humaço que los indios usan chupar; y amagavan con cada imo dellos iiiieve vezes a cado mochacho, y despues davanle a oler las flores y a chupar el humaço." That this is not an isolated instance of the use of tobacco in religious practices in these regions is shown by the pipes and cigars pictured in some of the ancient manuscripts. Bancroft states that after some of the hideous human sacrifices made by the people of Central America, great fires were built, into which the men threw pipes, among other offerings. Among the remarkable sculptures of the "Palace of the Sun," at Palenque, occurs the figure of a priest dressed in a leopard's skin, a complicated head dress, and ruffles around his wrists and ankles. In his mouth, supported by both hands, is a tubular pipe, similar in shape and decoration to many that have been found in California and in other parts of the United States. In this figure the learned Dr. Hamy sees, and doubtless correctly, the performance of an act of worship. He says: "Le pontife souffle en l'honneur du Dieu dont l'image est sculptée au fond de la chapelle une large bouffée de tabac," and proceeds to trace the analogies which exist between this practice of the builders of Palenque and the rites of the mound-builders and California Indians, of whose tubular pipes he says: "Elles servent à souffler une fumée consacrée, dans certaines cérémonies religieuses, et le medicine-man sait, suivant les besoins, les transformer soit en tubes à ventouse, soit en porte-moxa."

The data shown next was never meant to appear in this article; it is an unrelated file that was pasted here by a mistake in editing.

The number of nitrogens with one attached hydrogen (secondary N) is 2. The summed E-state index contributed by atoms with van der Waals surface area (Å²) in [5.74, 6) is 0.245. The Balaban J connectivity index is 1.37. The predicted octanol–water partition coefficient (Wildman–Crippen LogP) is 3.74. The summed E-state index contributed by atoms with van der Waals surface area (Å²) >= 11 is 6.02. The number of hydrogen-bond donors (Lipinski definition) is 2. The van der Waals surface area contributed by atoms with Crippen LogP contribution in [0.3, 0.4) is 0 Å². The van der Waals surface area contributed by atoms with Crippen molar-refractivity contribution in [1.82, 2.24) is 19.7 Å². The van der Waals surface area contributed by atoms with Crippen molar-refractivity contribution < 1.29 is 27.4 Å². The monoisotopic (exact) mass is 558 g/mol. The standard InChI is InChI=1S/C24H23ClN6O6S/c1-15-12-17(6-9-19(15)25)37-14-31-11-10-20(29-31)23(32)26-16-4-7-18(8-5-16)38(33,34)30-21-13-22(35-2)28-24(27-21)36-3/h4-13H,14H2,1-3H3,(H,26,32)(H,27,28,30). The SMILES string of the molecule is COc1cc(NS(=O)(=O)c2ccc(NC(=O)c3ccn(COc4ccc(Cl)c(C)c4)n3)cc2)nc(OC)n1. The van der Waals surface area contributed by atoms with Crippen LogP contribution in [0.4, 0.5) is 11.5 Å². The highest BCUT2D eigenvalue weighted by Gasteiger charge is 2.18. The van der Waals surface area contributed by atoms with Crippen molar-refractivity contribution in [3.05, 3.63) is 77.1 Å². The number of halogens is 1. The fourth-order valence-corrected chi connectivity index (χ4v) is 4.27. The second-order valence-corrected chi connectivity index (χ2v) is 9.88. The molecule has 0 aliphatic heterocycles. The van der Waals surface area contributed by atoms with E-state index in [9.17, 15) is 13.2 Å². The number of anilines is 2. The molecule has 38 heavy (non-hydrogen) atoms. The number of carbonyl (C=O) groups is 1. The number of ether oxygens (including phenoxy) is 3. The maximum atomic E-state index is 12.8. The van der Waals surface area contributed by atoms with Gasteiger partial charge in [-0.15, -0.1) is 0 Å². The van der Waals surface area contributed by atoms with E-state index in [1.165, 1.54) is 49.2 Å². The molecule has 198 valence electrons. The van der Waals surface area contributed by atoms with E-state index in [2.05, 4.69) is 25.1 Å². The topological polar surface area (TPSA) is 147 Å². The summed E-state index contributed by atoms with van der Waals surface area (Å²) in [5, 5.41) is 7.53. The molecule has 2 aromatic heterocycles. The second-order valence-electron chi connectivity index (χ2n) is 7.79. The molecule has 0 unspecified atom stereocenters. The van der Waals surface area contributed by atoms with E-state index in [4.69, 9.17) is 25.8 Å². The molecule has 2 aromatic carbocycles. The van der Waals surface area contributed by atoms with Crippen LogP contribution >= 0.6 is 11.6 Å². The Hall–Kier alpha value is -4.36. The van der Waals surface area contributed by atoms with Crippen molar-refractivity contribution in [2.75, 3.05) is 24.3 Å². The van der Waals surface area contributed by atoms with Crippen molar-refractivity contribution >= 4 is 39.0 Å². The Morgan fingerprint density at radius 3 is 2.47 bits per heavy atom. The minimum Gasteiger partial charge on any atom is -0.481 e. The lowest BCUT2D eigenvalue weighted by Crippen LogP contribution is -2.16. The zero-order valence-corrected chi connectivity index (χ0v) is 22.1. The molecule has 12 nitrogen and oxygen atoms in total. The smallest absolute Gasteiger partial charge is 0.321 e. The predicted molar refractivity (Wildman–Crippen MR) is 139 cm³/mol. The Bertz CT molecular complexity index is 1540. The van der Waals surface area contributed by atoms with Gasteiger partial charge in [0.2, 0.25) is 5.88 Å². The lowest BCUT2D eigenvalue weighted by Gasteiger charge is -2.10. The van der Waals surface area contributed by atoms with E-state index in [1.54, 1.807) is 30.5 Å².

The treatment of disease by means of tobacco and tobacco pipes, which is here suggested, may now claim attention. The "sucking cure," in which the medicine-man or sorcerer applies to the patient's body a tube of stone or bone and pretends to extract through it some small object, such as a stick or stone, is of worldwide distribution. In America the tube used is frequently the tobacco pipe, sometimes empty, and sometimes filled with burning tobacco. Vanegas, an early historian of California, asserts that stone tubes sometimes filled with lighted tobacco were often applied to the suffering part of the patient's body. Forbes states that in the same region, in 1728, Father Luyanto, of the Loreto Mission, "as a preliminary to baptism insisted on the abjuration of faith in the native jugglers or priests, and demanded the breaking and burning of their smoking tubes and other instruments and tokens of superstition in proof of this." Among the modern Apaches the medicine-man's diagnosis of a case is made by the pretended swallowing of a pipe filled with burning tobacco. It works out of his arm or leg, and if white the patient will recover; if colored, he is likely to die. Tubular pipes occur in many parts of the United States, and in California they are numerous. While they were designed primarily as smoking implements, they were no doubt often used, as here indicated, in the treatment of disease.